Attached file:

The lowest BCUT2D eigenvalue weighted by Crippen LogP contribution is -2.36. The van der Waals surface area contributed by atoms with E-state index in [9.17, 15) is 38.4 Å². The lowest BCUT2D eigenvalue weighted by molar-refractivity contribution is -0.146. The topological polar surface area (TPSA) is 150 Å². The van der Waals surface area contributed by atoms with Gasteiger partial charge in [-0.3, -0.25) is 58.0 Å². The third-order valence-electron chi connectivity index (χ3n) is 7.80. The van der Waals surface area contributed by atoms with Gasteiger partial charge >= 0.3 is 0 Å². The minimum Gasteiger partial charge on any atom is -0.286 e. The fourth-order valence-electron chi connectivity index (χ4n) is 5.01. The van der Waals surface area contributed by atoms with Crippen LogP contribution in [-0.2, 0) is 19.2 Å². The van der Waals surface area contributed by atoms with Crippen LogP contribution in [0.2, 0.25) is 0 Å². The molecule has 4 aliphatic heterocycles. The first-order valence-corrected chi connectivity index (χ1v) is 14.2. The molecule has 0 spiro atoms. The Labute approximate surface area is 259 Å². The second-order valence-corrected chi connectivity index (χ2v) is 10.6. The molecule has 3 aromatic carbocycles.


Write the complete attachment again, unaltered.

The lowest BCUT2D eigenvalue weighted by Crippen LogP contribution is -2.36. The van der Waals surface area contributed by atoms with E-state index in [9.17, 15) is 38.4 Å². The lowest BCUT2D eigenvalue weighted by molar-refractivity contribution is -0.146. The topological polar surface area (TPSA) is 150 Å². The van der Waals surface area contributed by atoms with Gasteiger partial charge in [-0.3, -0.25) is 58.0 Å². The third-order valence-electron chi connectivity index (χ3n) is 7.80. The van der Waals surface area contributed by atoms with Gasteiger partial charge >= 0.3 is 0 Å². The minimum Gasteiger partial charge on any atom is -0.286 e. The fourth-order valence-electron chi connectivity index (χ4n) is 5.01. The van der Waals surface area contributed by atoms with Crippen LogP contribution in [-0.2, 0) is 19.2 Å². The van der Waals surface area contributed by atoms with Crippen LogP contribution in [0.2, 0.25) is 0 Å². The molecule has 4 aliphatic heterocycles. The first-order valence-corrected chi connectivity index (χ1v) is 14.2. The molecule has 0 spiro atoms. The Labute approximate surface area is 259 Å². The second-order valence-corrected chi connectivity index (χ2v) is 10.6. The molecule has 3 aromatic carbocycles.